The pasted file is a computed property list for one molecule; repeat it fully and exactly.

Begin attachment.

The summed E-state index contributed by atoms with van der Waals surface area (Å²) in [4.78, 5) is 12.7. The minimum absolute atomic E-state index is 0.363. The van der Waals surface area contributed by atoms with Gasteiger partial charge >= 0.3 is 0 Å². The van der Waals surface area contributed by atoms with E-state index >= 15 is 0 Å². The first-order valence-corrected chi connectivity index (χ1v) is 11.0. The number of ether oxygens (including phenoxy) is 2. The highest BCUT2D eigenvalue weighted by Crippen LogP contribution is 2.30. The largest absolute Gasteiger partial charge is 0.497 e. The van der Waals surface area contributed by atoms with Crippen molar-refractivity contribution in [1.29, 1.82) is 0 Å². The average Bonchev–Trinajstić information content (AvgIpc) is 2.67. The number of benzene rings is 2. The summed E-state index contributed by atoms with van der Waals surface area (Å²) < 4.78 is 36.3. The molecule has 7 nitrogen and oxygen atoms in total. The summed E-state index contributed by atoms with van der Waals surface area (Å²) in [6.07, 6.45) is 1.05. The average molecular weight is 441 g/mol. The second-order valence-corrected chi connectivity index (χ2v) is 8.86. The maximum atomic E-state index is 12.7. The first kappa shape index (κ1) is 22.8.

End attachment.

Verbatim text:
The summed E-state index contributed by atoms with van der Waals surface area (Å²) in [4.78, 5) is 12.7. The minimum absolute atomic E-state index is 0.363. The van der Waals surface area contributed by atoms with Gasteiger partial charge >= 0.3 is 0 Å². The van der Waals surface area contributed by atoms with E-state index >= 15 is 0 Å². The first-order valence-corrected chi connectivity index (χ1v) is 11.0. The number of ether oxygens (including phenoxy) is 2. The highest BCUT2D eigenvalue weighted by Crippen LogP contribution is 2.30. The largest absolute Gasteiger partial charge is 0.497 e. The van der Waals surface area contributed by atoms with Crippen molar-refractivity contribution in [1.29, 1.82) is 0 Å². The average Bonchev–Trinajstić information content (AvgIpc) is 2.67. The number of benzene rings is 2. The summed E-state index contributed by atoms with van der Waals surface area (Å²) < 4.78 is 36.3. The molecule has 7 nitrogen and oxygen atoms in total. The summed E-state index contributed by atoms with van der Waals surface area (Å²) in [6.07, 6.45) is 1.05. The average molecular weight is 441 g/mol. The second-order valence-corrected chi connectivity index (χ2v) is 8.86. The maximum atomic E-state index is 12.7. The first kappa shape index (κ1) is 22.8.